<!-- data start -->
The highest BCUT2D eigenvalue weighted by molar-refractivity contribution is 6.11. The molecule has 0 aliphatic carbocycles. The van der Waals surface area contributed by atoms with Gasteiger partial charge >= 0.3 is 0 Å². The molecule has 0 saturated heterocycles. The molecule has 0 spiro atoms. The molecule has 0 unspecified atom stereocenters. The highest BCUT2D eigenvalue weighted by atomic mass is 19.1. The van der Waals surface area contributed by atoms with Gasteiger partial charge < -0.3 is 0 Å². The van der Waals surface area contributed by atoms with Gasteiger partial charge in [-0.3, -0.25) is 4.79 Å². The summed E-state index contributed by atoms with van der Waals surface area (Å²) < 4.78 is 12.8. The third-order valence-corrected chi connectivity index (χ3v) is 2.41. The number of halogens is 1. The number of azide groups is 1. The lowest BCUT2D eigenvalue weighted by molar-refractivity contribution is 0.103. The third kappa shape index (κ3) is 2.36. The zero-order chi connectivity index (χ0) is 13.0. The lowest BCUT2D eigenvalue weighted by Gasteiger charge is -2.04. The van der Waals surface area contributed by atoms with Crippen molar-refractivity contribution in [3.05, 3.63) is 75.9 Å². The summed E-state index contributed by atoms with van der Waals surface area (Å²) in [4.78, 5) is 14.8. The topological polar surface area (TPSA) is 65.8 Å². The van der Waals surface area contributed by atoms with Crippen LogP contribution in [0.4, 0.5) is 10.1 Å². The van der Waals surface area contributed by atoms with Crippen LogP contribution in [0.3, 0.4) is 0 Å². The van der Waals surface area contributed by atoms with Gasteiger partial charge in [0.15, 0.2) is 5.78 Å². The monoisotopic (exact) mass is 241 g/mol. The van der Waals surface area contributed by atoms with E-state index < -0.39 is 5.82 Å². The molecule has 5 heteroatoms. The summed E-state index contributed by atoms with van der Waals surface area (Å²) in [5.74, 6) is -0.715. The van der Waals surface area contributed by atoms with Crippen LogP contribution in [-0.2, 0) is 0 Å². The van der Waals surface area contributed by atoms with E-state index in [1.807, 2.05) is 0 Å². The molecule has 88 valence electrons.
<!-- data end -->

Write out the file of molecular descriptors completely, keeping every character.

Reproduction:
The highest BCUT2D eigenvalue weighted by molar-refractivity contribution is 6.11. The molecule has 0 aliphatic carbocycles. The van der Waals surface area contributed by atoms with Gasteiger partial charge >= 0.3 is 0 Å². The molecule has 0 saturated heterocycles. The molecule has 0 spiro atoms. The molecule has 0 unspecified atom stereocenters. The highest BCUT2D eigenvalue weighted by atomic mass is 19.1. The van der Waals surface area contributed by atoms with Gasteiger partial charge < -0.3 is 0 Å². The van der Waals surface area contributed by atoms with Gasteiger partial charge in [-0.3, -0.25) is 4.79 Å². The summed E-state index contributed by atoms with van der Waals surface area (Å²) < 4.78 is 12.8. The third-order valence-corrected chi connectivity index (χ3v) is 2.41. The number of halogens is 1. The number of azide groups is 1. The lowest BCUT2D eigenvalue weighted by molar-refractivity contribution is 0.103. The third kappa shape index (κ3) is 2.36. The zero-order chi connectivity index (χ0) is 13.0. The lowest BCUT2D eigenvalue weighted by Gasteiger charge is -2.04. The van der Waals surface area contributed by atoms with Crippen molar-refractivity contribution in [3.05, 3.63) is 75.9 Å². The summed E-state index contributed by atoms with van der Waals surface area (Å²) in [4.78, 5) is 14.8. The topological polar surface area (TPSA) is 65.8 Å². The van der Waals surface area contributed by atoms with Crippen LogP contribution in [0.4, 0.5) is 10.1 Å². The van der Waals surface area contributed by atoms with Crippen LogP contribution in [0.3, 0.4) is 0 Å². The van der Waals surface area contributed by atoms with Gasteiger partial charge in [0.15, 0.2) is 5.78 Å². The monoisotopic (exact) mass is 241 g/mol. The van der Waals surface area contributed by atoms with E-state index < -0.39 is 5.82 Å². The molecule has 5 heteroatoms. The summed E-state index contributed by atoms with van der Waals surface area (Å²) in [5.74, 6) is -0.715. The van der Waals surface area contributed by atoms with Crippen LogP contribution in [-0.2, 0) is 0 Å². The van der Waals surface area contributed by atoms with E-state index in [1.807, 2.05) is 0 Å². The molecule has 88 valence electrons.